5. The plain scriptural notion of justification is pardon, the forgiveness of sins. It is that act of God the Father, whereby, for the sake of the propitiation made by the blood of his Son, he "showeth forth his righteousness (or mercy) by the remission of the sins that are past.” This is the easy, natural account of it given by St. Paul, throughout this whole epistle. So he explains it himself, more particularly in this and in the following chapter. Thus, in the next verses but one to the text, “ Blessed are they,” saith'he," whose iniquities are forgiven, and whose sins are covered : blessed is the man to whom the Lord will not impute sin.” To him that is justified or forgiven, God “will not impute sin” to his condemnation. He will not condemn him on that account, either in this world, or in that which is to come. His sins, all his past sins, in thought, word, and deed, are covered, are blotted out, shall not be

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remembered or mentioned against him, any more than if they had not been. God will not inflict on that sinner what he deserved to suffer, because the Son of his love hath suffered for him. And from the time

accepted through the beloved,” “reconciled to God through his blood,” he loves, and blesses, and watches over us for good, even as if we had never sinned.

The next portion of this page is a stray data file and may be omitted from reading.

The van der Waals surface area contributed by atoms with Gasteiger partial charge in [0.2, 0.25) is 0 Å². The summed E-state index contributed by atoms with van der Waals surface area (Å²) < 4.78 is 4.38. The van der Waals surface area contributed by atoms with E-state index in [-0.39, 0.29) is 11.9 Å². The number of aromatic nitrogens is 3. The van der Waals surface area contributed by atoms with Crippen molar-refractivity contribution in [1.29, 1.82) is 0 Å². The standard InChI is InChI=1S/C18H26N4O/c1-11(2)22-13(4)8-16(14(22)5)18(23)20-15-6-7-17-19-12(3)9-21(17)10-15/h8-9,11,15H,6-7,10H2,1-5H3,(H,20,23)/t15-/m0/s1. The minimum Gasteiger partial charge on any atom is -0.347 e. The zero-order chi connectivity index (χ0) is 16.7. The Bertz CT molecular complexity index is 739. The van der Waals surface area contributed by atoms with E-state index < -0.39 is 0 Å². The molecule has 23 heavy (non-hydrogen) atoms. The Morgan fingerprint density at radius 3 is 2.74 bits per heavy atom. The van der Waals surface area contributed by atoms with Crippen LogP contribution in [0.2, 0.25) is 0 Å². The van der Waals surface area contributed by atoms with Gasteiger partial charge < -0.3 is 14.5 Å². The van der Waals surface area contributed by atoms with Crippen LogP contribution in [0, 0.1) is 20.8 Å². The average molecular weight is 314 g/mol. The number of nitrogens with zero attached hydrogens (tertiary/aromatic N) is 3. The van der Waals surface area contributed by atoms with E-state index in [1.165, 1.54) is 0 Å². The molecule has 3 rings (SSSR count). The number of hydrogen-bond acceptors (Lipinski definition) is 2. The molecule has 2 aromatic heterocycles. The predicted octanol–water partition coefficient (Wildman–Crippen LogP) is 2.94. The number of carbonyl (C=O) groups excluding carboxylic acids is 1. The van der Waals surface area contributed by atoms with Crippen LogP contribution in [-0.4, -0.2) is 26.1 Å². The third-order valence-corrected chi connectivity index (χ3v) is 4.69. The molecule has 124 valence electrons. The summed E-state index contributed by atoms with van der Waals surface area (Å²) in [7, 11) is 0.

Indeed the apostle in one place seems to extend the meaning of the word much farther, where he says, “ Not the hearers of the law, but the doers of the law, shall be justified." Here he appears to refer our justification to the sentence of the great day. And so our Lord himself unquestionably doth, when he says, “ By thy words thou shalt be justified;" proving thereby, that“ for every idle word men shall speak, they shall give an account in the day of judgment.” But perhaps we can hardly produce another instance of St. Paul's using the word in that distant sense.

In the general tenor of his writings, it is evident he doth not; and least of all in the text before us, which undeniably speaks, not of those who have already“ finished their course,” but of those who are now just setting out, just beginning to run the race which is set before them.

III. 1. But this is the third thing which was to be considered, namely, Who are they that are justified ? And the apostle tells us expressly, the ungodly: "He (that is, God,) justifieth the ungodly:" the ungodly of every kind and degree; and none but the ungodly. As" they that are righteous need no repentance," so they need no forgiveness. It is only sinners that have any occasion for pardon : it is sin alone which admits of being forgiven. Forgiveness therefore has an immediate reference to sin, and, in this respect, to nothing else. It is our unrighteousness to which the pardoning God is merciful : it is our iniquity which he 6 remembereth no more."